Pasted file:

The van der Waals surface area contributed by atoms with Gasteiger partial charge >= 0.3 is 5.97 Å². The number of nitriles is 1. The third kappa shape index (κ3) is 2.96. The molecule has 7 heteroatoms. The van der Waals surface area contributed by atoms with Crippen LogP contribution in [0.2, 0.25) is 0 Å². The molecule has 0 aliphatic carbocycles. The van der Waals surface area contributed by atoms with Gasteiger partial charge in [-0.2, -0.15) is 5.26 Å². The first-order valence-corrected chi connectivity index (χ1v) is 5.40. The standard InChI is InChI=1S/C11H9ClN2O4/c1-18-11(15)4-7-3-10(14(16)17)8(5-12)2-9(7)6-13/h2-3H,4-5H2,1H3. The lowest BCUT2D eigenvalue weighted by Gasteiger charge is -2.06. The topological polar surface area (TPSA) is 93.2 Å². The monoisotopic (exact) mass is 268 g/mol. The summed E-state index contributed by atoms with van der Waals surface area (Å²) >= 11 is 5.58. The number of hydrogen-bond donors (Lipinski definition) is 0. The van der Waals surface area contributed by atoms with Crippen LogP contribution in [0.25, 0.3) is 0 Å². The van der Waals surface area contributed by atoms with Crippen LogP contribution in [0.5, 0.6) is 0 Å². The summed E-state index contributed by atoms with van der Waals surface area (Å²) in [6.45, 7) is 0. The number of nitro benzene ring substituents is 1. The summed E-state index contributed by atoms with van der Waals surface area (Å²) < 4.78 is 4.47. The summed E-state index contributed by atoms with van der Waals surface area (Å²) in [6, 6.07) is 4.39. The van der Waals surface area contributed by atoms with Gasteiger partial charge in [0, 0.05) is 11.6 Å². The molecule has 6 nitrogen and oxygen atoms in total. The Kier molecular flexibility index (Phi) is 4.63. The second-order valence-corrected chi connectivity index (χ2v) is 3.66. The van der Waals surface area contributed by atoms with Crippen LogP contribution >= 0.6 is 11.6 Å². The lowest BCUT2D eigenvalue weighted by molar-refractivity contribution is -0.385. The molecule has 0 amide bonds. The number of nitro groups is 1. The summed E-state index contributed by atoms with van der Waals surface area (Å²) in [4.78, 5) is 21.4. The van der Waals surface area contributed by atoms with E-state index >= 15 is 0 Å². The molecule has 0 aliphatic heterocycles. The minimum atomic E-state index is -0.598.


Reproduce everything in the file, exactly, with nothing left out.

The van der Waals surface area contributed by atoms with Gasteiger partial charge >= 0.3 is 5.97 Å². The number of nitriles is 1. The third kappa shape index (κ3) is 2.96. The molecule has 7 heteroatoms. The van der Waals surface area contributed by atoms with Crippen LogP contribution in [0.2, 0.25) is 0 Å². The molecule has 0 aliphatic carbocycles. The van der Waals surface area contributed by atoms with Gasteiger partial charge in [-0.2, -0.15) is 5.26 Å². The first-order valence-corrected chi connectivity index (χ1v) is 5.40. The standard InChI is InChI=1S/C11H9ClN2O4/c1-18-11(15)4-7-3-10(14(16)17)8(5-12)2-9(7)6-13/h2-3H,4-5H2,1H3. The lowest BCUT2D eigenvalue weighted by Gasteiger charge is -2.06. The topological polar surface area (TPSA) is 93.2 Å². The monoisotopic (exact) mass is 268 g/mol. The summed E-state index contributed by atoms with van der Waals surface area (Å²) >= 11 is 5.58. The number of hydrogen-bond donors (Lipinski definition) is 0. The van der Waals surface area contributed by atoms with Crippen LogP contribution in [0.25, 0.3) is 0 Å². The van der Waals surface area contributed by atoms with Crippen LogP contribution in [0.5, 0.6) is 0 Å². The summed E-state index contributed by atoms with van der Waals surface area (Å²) in [6.45, 7) is 0. The number of nitro benzene ring substituents is 1. The summed E-state index contributed by atoms with van der Waals surface area (Å²) < 4.78 is 4.47. The summed E-state index contributed by atoms with van der Waals surface area (Å²) in [6, 6.07) is 4.39. The van der Waals surface area contributed by atoms with Gasteiger partial charge in [0, 0.05) is 11.6 Å². The molecule has 6 nitrogen and oxygen atoms in total. The Kier molecular flexibility index (Phi) is 4.63. The second-order valence-corrected chi connectivity index (χ2v) is 3.66. The van der Waals surface area contributed by atoms with Crippen LogP contribution >= 0.6 is 11.6 Å². The lowest BCUT2D eigenvalue weighted by molar-refractivity contribution is -0.385. The molecule has 0 amide bonds. The number of nitro groups is 1. The summed E-state index contributed by atoms with van der Waals surface area (Å²) in [4.78, 5) is 21.4. The van der Waals surface area contributed by atoms with E-state index >= 15 is 0 Å². The molecule has 0 aliphatic heterocycles. The minimum atomic E-state index is -0.598.